Confused by comma rules? When it comes to grammar commas are among the most confusing topics. Get it all cleared up here.
A comma is a punctuation mark that can be used in many different ways. Mainly, it's used to separate things—for instance, two thoughts in a sentence, multiple adjectives, or items in a list.
That are many rules that tell us how commas should be used, but don't let it scare you. With a little practice, it'll start to feel like second nature. Some rules are set in stone. They work the same way every time, so you don't have to think about them too much. Other rules are more complicated. In these cases, you have to understand the meaning of the sentence to know when and where to use the comma.
The basic rules for using commas are pretty foolproof. In other words, they're easy to apply to your writing because they always work the same way. You don't have to worry about any special exceptions or wonder where the comma is supposed to go. Each rule tells you exactly what to do.
You already know how to join two sentences using conjunctions like and, or, but, and so. We do it all the time in regular conversation, if not in writing.
As you can see, the comma goes between the two sentences, right before the conjunction. It tells you where one thought ends and another begins. Placing the comma after the conjunction would be incorrect because the conjunction is part of the second thought.
Commas can also be used to separate three or more items in a list. Just place a comma between each item (and an appropriate punctuation mark at the end). The last item is usually joined by a conjunction like and, or, or nor. Like the rule for joining sentences, the comma goes right before the conjunction.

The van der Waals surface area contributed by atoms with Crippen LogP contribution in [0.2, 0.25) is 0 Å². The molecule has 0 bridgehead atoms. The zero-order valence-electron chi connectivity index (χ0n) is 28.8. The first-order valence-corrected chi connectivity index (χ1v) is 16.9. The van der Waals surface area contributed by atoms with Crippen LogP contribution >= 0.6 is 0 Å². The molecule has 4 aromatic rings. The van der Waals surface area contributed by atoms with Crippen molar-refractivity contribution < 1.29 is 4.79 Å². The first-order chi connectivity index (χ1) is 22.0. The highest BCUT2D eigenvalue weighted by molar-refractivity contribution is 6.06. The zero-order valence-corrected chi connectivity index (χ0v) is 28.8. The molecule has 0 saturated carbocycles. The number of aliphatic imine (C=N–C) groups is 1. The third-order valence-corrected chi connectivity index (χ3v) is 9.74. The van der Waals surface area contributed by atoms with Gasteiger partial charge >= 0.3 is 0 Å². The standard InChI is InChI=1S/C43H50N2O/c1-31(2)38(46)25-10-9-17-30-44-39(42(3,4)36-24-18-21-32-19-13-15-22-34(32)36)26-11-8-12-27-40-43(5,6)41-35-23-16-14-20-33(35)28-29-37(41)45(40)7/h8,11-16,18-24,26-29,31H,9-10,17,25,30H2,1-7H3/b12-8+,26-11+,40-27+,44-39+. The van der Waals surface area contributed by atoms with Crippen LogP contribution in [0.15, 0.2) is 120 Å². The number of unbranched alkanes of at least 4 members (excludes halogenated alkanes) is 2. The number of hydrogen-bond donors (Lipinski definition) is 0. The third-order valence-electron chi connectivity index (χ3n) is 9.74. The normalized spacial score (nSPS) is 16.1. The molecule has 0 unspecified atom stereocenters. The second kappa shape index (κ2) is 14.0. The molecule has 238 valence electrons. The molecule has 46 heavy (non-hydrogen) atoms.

There are certain types of place names (for example, city/state and state/country) that are always separated by a comma when you write them out. You can see this rule in action on any mailing envelope.
Phoenix is a place inside Arizona—that's why there's a comma between the city and state. This rule applies whenever you refer to a place in a similar way, whether it's MTV Studios, Times Square (which isn't even a city, state, or country) or England, United Kingdom.
Dates work almost the same way. For instance, when you write the full date, it should look something like this: January 1, 2014. It's almost as if the day and the month are inside the year—which is true, in a way. We're talking about January 1 in the year 2014. That's why there's a comma between the date and year.
Quotations are usually made up of two things: a quote (what the person said) and a tag (the person who said it). Commas play an important role too—they separate the quote from the tag, so we can tell they're separate but connected.
So where does the comma go? It depends on the layout of the sentence. Here are three examples.
To learn more, take a look at our lesson on Quotation Marks.
There are two commas missing from the example below. Can you tell where they're supposed go? Click the dots to see if you're right!
That's not quite right, but you're close. Remember: when joining two sentences, the comma always goes before the conjunction.
This is where the first comma should go—right before the conjunction. It tells you where one thought ends (I heard a sound in the attic) and another one begins (I went to see what it was).
This should be a period, not a comma. You can tell because the next sentence is a complete sentence (and there's no conjunction joining them together).
This is a good example of a quote that comes after a tag. In a case like this, the comma always goes before the quote (outside the quotation marks).